Entered a second screenplay in the 2016 PAGE Awards and again – just heard – it made the quarter finals! That is the top 10% out of 6,300 entries. That sure fires up one’s creative energies at 84 years young.

    • comment-avatar
      Bill Anderson July 19, 2016 (9:24 am)

      That’s amazing Norman. Best wishes.

  • comment-avatar
    Bradd Hopkins July 19, 2016 (5:49 am)

    I may be naïve and out of touch with the predominant Hollywood emphasis on youthfulness, and I understand that a deal is a deal with the writer…I would suggest that the reasons a writer writes change with age, and assert that the reason I write screenplays is in large part the challenge of the most difficult writing there is (IMHO). The satisfaction I get from a lean, evocative, well-crafted scene can make my day. Whether it’s real, or an anti-ageism pipe dream, I still believe that a shining work will make it to the screen, and I endeavor to write it. Story, and the need to tell and hear story, is hardwired into our neurophysiology since before campfires. Let your age control your passions, and it will. It is the journey I treasure. The destination, while important, is incidental to that.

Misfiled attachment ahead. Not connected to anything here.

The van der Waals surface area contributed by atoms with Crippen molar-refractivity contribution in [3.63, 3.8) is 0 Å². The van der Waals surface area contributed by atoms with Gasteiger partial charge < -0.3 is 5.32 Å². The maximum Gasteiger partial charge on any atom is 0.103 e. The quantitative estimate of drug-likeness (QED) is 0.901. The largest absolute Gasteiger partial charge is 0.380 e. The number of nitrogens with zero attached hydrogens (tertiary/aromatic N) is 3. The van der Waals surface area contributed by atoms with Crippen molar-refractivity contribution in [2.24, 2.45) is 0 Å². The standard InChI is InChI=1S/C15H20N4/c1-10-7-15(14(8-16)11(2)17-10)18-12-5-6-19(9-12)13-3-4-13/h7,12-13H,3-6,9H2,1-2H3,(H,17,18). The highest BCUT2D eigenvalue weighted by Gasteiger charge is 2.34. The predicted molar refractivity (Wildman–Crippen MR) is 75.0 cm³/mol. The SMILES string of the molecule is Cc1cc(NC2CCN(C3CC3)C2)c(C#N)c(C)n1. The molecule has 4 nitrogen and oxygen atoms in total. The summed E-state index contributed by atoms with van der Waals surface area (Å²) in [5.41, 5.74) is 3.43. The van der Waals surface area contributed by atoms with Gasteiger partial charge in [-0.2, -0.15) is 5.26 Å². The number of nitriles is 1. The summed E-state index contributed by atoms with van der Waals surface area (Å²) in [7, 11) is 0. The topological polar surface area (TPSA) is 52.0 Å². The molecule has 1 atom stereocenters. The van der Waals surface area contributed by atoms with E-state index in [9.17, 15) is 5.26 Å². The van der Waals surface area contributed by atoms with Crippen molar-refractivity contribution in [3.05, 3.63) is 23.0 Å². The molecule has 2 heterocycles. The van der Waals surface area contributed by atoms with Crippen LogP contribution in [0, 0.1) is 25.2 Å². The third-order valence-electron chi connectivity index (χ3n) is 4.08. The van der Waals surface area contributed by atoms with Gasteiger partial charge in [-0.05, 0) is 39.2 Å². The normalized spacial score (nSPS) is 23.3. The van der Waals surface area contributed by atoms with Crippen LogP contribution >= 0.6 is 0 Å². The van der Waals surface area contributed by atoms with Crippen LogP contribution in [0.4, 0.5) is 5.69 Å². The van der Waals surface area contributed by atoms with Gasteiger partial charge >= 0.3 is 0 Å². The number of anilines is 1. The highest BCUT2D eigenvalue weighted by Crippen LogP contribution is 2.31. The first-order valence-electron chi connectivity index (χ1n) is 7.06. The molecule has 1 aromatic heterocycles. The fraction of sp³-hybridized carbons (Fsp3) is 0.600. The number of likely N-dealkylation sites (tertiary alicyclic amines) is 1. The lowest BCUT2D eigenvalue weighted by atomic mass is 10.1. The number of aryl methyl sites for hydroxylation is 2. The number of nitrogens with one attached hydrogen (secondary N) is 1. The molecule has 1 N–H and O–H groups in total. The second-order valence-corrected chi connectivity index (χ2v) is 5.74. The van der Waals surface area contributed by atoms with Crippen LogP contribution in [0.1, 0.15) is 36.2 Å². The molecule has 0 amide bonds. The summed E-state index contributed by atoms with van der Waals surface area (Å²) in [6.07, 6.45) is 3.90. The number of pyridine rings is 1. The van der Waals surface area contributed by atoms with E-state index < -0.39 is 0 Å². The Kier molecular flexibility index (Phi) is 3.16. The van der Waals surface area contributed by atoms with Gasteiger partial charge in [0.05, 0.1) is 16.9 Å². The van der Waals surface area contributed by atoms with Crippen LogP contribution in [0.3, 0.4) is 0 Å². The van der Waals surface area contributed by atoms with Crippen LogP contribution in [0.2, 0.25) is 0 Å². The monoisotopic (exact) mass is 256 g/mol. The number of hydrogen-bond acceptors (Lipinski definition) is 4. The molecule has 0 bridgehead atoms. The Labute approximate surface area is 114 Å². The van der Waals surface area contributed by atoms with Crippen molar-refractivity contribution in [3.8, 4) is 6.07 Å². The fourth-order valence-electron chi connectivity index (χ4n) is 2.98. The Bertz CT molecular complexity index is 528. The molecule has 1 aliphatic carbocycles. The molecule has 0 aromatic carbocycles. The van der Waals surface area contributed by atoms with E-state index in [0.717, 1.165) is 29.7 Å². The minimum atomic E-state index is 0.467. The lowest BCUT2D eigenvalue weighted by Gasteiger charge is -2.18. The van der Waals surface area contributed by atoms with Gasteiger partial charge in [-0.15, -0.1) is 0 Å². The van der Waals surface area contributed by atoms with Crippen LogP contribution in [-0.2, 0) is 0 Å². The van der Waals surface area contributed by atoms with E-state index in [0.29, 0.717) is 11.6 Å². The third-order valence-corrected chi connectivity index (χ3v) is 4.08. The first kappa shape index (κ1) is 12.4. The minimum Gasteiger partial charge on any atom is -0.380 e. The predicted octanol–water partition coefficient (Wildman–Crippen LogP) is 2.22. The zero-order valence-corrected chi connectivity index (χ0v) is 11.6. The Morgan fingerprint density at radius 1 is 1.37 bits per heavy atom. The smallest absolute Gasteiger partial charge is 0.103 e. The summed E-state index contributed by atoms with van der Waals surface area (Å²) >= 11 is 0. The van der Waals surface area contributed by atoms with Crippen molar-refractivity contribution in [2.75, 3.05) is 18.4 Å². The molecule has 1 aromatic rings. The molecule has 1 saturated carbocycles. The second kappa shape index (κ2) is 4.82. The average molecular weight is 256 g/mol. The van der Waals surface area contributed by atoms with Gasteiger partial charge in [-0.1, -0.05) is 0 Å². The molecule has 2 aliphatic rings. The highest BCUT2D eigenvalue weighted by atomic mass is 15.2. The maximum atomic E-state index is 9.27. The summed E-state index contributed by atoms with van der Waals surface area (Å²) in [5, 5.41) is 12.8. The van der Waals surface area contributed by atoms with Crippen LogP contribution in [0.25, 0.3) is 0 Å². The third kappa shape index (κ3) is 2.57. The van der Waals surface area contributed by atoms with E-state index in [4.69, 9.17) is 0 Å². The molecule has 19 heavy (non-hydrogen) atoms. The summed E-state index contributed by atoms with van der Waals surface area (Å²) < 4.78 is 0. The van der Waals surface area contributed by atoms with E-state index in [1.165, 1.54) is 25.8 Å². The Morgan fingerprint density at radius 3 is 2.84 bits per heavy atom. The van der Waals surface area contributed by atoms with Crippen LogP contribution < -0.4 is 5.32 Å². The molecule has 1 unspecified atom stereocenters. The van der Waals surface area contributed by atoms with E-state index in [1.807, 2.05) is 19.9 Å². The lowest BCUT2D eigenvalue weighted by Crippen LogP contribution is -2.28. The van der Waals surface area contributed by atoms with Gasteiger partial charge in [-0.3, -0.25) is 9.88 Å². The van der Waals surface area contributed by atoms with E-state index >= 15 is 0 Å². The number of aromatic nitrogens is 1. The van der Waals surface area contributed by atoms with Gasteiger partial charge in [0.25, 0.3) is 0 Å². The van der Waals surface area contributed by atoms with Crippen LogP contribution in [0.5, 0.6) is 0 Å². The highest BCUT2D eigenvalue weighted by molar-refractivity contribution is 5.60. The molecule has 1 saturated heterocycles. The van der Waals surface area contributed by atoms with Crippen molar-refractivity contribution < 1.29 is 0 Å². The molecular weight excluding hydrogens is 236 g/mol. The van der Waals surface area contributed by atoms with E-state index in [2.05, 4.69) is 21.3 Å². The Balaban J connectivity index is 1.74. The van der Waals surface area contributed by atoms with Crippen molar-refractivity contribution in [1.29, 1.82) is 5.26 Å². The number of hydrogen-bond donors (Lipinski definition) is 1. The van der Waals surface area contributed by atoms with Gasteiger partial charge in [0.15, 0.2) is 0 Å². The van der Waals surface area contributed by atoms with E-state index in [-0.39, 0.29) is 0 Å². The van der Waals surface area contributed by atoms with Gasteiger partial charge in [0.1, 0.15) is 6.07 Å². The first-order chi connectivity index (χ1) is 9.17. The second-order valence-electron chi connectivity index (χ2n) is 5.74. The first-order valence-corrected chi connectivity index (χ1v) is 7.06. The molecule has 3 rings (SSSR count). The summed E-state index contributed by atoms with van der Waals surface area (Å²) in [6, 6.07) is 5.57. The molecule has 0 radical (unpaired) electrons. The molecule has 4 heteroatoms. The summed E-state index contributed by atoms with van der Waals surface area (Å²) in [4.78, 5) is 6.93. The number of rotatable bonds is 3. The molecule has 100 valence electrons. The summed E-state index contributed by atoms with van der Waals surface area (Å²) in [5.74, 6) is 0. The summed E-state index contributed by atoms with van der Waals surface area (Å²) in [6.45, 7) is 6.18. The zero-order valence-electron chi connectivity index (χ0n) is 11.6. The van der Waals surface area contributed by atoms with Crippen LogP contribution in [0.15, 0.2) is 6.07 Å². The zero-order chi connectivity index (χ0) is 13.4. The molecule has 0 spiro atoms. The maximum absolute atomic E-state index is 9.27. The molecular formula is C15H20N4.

• comment-avatar
      Lauren Sapala July 19, 2016 (9:14 am)

      Such a beautiful outlook Bradd. Your comment gave me so much encouragement today to keep working, keep learning, and keep nurturing my own creativity. Thank you so much for this, an absolutely wonderful perspective!

  • comment-avatar
    Michael July 19, 2016 (6:56 am)